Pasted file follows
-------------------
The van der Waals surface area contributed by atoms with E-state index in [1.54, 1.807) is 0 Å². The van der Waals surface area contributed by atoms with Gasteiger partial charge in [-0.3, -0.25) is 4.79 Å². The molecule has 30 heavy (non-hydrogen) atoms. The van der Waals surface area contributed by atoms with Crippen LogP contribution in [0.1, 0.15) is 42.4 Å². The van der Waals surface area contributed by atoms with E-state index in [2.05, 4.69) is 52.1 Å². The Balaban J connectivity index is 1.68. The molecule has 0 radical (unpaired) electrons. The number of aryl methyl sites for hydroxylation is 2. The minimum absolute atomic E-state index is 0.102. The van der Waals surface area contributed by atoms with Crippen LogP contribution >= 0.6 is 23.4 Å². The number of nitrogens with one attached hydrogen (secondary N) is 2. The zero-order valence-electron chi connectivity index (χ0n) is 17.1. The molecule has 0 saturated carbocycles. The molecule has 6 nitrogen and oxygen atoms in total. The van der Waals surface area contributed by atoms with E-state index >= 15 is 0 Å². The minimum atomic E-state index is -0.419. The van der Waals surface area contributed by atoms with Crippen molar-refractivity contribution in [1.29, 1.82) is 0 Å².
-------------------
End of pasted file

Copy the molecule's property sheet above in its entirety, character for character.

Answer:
The van der Waals surface area contributed by atoms with E-state index in [1.54, 1.807) is 0 Å². The van der Waals surface area contributed by atoms with Gasteiger partial charge in [-0.3, -0.25) is 4.79 Å². The molecule has 30 heavy (non-hydrogen) atoms. The van der Waals surface area contributed by atoms with Crippen LogP contribution in [0.1, 0.15) is 42.4 Å². The van der Waals surface area contributed by atoms with E-state index in [2.05, 4.69) is 52.1 Å². The Balaban J connectivity index is 1.68. The molecule has 0 radical (unpaired) electrons. The number of aryl methyl sites for hydroxylation is 2. The minimum absolute atomic E-state index is 0.102. The van der Waals surface area contributed by atoms with Crippen LogP contribution >= 0.6 is 23.4 Å². The number of nitrogens with one attached hydrogen (secondary N) is 2. The zero-order valence-electron chi connectivity index (χ0n) is 17.1. The molecule has 0 saturated carbocycles. The molecule has 6 nitrogen and oxygen atoms in total. The van der Waals surface area contributed by atoms with E-state index >= 15 is 0 Å². The minimum atomic E-state index is -0.419. The van der Waals surface area contributed by atoms with Crippen molar-refractivity contribution in [1.29, 1.82) is 0 Å².